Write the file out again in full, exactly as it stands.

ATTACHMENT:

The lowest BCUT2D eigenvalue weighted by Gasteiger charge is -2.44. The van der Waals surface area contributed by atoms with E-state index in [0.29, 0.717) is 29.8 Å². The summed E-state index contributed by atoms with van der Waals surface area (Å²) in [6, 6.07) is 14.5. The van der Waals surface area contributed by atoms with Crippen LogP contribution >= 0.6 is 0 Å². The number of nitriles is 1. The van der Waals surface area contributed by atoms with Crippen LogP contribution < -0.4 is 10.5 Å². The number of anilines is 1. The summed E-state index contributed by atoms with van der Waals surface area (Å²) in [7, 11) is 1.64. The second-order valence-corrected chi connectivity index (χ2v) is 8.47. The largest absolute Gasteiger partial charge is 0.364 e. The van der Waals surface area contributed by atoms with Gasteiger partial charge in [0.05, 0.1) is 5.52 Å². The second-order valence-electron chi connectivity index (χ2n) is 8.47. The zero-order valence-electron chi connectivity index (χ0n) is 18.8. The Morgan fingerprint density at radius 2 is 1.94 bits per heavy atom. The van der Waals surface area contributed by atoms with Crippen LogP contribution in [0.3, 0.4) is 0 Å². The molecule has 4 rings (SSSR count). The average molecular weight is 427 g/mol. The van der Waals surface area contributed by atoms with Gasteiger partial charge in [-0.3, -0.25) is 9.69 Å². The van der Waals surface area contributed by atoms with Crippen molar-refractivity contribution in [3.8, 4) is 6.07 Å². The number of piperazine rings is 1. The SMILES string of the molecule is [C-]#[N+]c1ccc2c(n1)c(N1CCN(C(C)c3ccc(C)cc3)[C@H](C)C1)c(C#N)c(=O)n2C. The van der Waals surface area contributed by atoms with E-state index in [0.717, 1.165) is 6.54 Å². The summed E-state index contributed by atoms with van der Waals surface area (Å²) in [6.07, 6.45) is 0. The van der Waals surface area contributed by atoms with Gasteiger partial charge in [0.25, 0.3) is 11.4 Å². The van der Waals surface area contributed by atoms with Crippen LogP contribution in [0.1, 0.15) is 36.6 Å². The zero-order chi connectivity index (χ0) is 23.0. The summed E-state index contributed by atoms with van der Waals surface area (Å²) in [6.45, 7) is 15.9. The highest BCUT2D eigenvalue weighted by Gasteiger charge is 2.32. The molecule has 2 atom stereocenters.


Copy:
The lowest BCUT2D eigenvalue weighted by Gasteiger charge is -2.44. The van der Waals surface area contributed by atoms with E-state index in [0.29, 0.717) is 29.8 Å². The summed E-state index contributed by atoms with van der Waals surface area (Å²) in [6, 6.07) is 14.5. The van der Waals surface area contributed by atoms with Crippen LogP contribution >= 0.6 is 0 Å². The number of nitriles is 1. The van der Waals surface area contributed by atoms with Crippen LogP contribution < -0.4 is 10.5 Å². The number of anilines is 1. The summed E-state index contributed by atoms with van der Waals surface area (Å²) in [7, 11) is 1.64. The second-order valence-corrected chi connectivity index (χ2v) is 8.47. The largest absolute Gasteiger partial charge is 0.364 e. The van der Waals surface area contributed by atoms with Gasteiger partial charge in [0.05, 0.1) is 5.52 Å². The second-order valence-electron chi connectivity index (χ2n) is 8.47. The zero-order valence-electron chi connectivity index (χ0n) is 18.8. The Morgan fingerprint density at radius 2 is 1.94 bits per heavy atom. The van der Waals surface area contributed by atoms with Crippen LogP contribution in [0.3, 0.4) is 0 Å². The molecule has 4 rings (SSSR count). The average molecular weight is 427 g/mol. The van der Waals surface area contributed by atoms with Gasteiger partial charge in [-0.3, -0.25) is 9.69 Å². The van der Waals surface area contributed by atoms with Crippen molar-refractivity contribution in [3.8, 4) is 6.07 Å². The number of piperazine rings is 1. The SMILES string of the molecule is [C-]#[N+]c1ccc2c(n1)c(N1CCN(C(C)c3ccc(C)cc3)[C@H](C)C1)c(C#N)c(=O)n2C. The van der Waals surface area contributed by atoms with E-state index in [0.717, 1.165) is 6.54 Å². The summed E-state index contributed by atoms with van der Waals surface area (Å²) in [6.07, 6.45) is 0. The van der Waals surface area contributed by atoms with Gasteiger partial charge in [0.25, 0.3) is 11.4 Å². The van der Waals surface area contributed by atoms with Crippen LogP contribution in [0.1, 0.15) is 36.6 Å². The zero-order chi connectivity index (χ0) is 23.0. The summed E-state index contributed by atoms with van der Waals surface area (Å²) in [6.45, 7) is 15.9. The highest BCUT2D eigenvalue weighted by Gasteiger charge is 2.32. The molecule has 2 atom stereocenters.